Zimbabwe could now be open to experimentation. If they were to approach it radically, Brendan Taylor, who has failed with the bat so far, will be moved down the order and Regis Chakabva brought in to open the batting with Vusi Sibanda. That may result in one of Forster Mutizwa or Craig Ervine sitting out. Chris Mpofu may be due a rest and with conditions likely to suit spinners, Ray Price could be recalled.
Zimbabwe (probable): 1 Regis Chakabva, 2 Vusi Sibanda, 3 Hamilton Masakadza, 4 Tatenda Taibu, 5 Brendan Taylor, 6 Craig Ervine/Forster Mutizwa, 7 Elton Chigumbura, 8 Prosper Utseya, 9 Ray Price, 10 Brian Vitori, 11 Kyle Jarvis
Bangladesh's combination finally clicked and although it was harsh, their decision to drop Mohammad Ashraful and Shahriar Nafees almost paid off. It may be tempting to bring one, or even both, back but in the interests of allowing an XI that showed promise a chance to prove its worth, they could field the same line-up. Shuvagoto Hom was excellent on debut, but Nasir Hossain bowled a hodge-podge of medium pacers and offspinners and was targeted. Despite his showing, it would hardly seem fair to drop the 19-year-old just yet. Mushfiqur Rahim was reported to have a niggle after his century, but it may have been his aching heart and not his hamstring, and he should be cleared to play. Abdur Razzak may come back in on the spinner-friendly track, but it would be a tough choice dropping one among Shafiul Islam, Rubel Hossain and Nazmul Hossain.
Bangladesh (probable): 1 Tamim Iqbal, 2 Imrul Kayes, 3 Junaid Siddique, 4 Mushfiqur Rahim, 5 Shakib Al Hasan, 6 Shuvagoto Hom, 7 Mahmudullah, 8 Nasir Hossain, 9 Abdur Razzak, 10 & 11 Nazmul Hossain/Shafiul Islam/Rubel Hossain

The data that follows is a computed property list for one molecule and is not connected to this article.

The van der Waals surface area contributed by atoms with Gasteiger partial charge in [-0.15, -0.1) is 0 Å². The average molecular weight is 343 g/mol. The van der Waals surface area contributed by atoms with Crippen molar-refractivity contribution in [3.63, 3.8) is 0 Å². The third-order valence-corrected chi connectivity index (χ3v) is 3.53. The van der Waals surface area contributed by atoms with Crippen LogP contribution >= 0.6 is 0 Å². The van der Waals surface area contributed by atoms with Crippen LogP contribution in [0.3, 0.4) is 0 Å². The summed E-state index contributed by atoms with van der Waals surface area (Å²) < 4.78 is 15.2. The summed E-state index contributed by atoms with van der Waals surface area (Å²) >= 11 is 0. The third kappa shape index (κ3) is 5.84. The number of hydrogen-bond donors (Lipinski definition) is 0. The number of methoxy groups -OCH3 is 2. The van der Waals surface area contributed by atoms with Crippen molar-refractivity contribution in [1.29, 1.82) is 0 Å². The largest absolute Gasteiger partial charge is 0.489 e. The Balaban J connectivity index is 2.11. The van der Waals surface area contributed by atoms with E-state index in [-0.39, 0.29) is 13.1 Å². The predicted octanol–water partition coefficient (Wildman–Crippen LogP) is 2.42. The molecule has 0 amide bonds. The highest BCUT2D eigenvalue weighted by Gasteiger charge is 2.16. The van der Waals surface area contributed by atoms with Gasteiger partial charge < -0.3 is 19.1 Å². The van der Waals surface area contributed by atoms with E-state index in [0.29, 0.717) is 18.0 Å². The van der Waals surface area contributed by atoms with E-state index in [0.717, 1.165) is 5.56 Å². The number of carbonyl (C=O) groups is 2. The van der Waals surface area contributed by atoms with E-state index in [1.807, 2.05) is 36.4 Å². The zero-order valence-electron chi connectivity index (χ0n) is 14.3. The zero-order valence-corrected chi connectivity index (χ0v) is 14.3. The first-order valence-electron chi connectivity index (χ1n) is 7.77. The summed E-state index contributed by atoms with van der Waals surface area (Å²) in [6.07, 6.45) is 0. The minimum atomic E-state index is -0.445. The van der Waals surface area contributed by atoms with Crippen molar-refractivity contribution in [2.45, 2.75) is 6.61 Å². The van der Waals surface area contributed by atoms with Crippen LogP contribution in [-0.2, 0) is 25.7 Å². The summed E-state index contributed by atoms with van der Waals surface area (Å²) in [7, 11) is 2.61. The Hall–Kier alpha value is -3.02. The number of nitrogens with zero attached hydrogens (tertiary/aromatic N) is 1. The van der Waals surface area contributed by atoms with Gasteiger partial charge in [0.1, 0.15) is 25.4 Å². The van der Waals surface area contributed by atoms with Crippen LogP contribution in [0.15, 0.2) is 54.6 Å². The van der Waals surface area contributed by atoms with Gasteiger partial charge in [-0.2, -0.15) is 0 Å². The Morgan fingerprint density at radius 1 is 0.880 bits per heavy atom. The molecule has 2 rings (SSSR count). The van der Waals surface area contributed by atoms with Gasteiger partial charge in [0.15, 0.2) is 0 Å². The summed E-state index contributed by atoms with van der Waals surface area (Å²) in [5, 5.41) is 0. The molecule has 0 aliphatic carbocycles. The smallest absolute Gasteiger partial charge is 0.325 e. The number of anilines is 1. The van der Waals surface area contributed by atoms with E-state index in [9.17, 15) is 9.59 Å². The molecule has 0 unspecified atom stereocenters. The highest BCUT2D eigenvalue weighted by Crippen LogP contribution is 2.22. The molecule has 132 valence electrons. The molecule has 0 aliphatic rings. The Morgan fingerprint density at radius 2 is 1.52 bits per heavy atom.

Pitch and conditions
Batsmen usually enjoy their outings in Zimbabwe and if they thought Harare was a smooth surface, Bulawayo is even better. The pitch is traditionally flat. Accurate, consistent bowling should be rewarded, but the fast bowlers will have to bend their backs to get anything out of the track. Spinners should have an easier time and it is likely that we will see a little more turn than we have so far.
Stats and trivia
- Brendan Taylor has been out for 10 or less 43 times in his 121-match career. Three of those dismissals have been in this series.
- Of the 43 completed matches at the Queens Sports Club, 25 have been won by the team that chases.
"We knew from the first two games that Bangladesh were capable of playing better than they did. And they showed it. We'd really love to have a 5-0 win."
Coach Alan Butcher says Zimbabwe are not going to loosen their grip, despite having already won the series
"I don't think we need to lift the team anymore. We fielded well in the first 20 overs - lots of hustle, noise, encouragement, some great stops. Even though the series is gone, there's pride at stake."
Bangladesh coach Stuart Law says his team have finally found their morale
Firdose Moonda is ESPNcricinfo's South Africa correspondent